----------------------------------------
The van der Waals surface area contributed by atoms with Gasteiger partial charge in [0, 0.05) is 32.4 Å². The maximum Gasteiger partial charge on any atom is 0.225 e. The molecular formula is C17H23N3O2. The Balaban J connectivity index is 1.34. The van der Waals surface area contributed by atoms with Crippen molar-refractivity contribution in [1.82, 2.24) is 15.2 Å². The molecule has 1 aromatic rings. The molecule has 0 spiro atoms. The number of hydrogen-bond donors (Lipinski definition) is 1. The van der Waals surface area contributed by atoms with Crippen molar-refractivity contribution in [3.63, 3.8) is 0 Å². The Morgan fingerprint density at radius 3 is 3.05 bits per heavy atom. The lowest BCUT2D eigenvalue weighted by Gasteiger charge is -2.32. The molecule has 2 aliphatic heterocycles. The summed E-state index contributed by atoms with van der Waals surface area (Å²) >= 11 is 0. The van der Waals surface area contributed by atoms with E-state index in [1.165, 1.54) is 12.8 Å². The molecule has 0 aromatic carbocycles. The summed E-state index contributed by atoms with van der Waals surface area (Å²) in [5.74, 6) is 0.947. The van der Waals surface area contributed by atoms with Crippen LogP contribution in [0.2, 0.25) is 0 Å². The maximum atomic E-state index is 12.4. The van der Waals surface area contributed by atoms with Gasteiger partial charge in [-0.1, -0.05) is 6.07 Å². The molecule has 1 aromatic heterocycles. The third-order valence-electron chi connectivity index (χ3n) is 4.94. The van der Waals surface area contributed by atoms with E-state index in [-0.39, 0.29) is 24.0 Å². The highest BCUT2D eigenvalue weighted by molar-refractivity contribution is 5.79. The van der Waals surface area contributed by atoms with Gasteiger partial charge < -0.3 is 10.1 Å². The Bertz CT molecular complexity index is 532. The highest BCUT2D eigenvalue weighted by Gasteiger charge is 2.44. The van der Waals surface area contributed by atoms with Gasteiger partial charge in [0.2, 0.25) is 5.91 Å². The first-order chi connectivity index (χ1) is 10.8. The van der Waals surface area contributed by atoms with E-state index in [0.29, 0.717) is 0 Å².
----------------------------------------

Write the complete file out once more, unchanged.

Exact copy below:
The van der Waals surface area contributed by atoms with Gasteiger partial charge in [0, 0.05) is 32.4 Å². The maximum Gasteiger partial charge on any atom is 0.225 e. The molecular formula is C17H23N3O2. The Balaban J connectivity index is 1.34. The van der Waals surface area contributed by atoms with Crippen molar-refractivity contribution in [1.82, 2.24) is 15.2 Å². The molecule has 1 aromatic rings. The molecule has 0 spiro atoms. The number of hydrogen-bond donors (Lipinski definition) is 1. The van der Waals surface area contributed by atoms with Crippen molar-refractivity contribution in [3.63, 3.8) is 0 Å². The Morgan fingerprint density at radius 3 is 3.05 bits per heavy atom. The lowest BCUT2D eigenvalue weighted by Gasteiger charge is -2.32. The molecule has 2 aliphatic heterocycles. The summed E-state index contributed by atoms with van der Waals surface area (Å²) >= 11 is 0. The van der Waals surface area contributed by atoms with E-state index in [1.165, 1.54) is 12.8 Å². The molecule has 0 aromatic carbocycles. The summed E-state index contributed by atoms with van der Waals surface area (Å²) in [5.74, 6) is 0.947. The van der Waals surface area contributed by atoms with Crippen LogP contribution in [0.2, 0.25) is 0 Å². The maximum atomic E-state index is 12.4. The van der Waals surface area contributed by atoms with Gasteiger partial charge in [-0.1, -0.05) is 6.07 Å². The molecule has 1 aromatic heterocycles. The third-order valence-electron chi connectivity index (χ3n) is 4.94. The van der Waals surface area contributed by atoms with E-state index in [-0.39, 0.29) is 24.0 Å². The highest BCUT2D eigenvalue weighted by molar-refractivity contribution is 5.79. The van der Waals surface area contributed by atoms with Gasteiger partial charge < -0.3 is 10.1 Å². The Bertz CT molecular complexity index is 532. The highest BCUT2D eigenvalue weighted by Gasteiger charge is 2.44. The van der Waals surface area contributed by atoms with Gasteiger partial charge in [0.2, 0.25) is 5.91 Å². The first-order chi connectivity index (χ1) is 10.8. The van der Waals surface area contributed by atoms with E-state index in [0.29, 0.717) is 0 Å².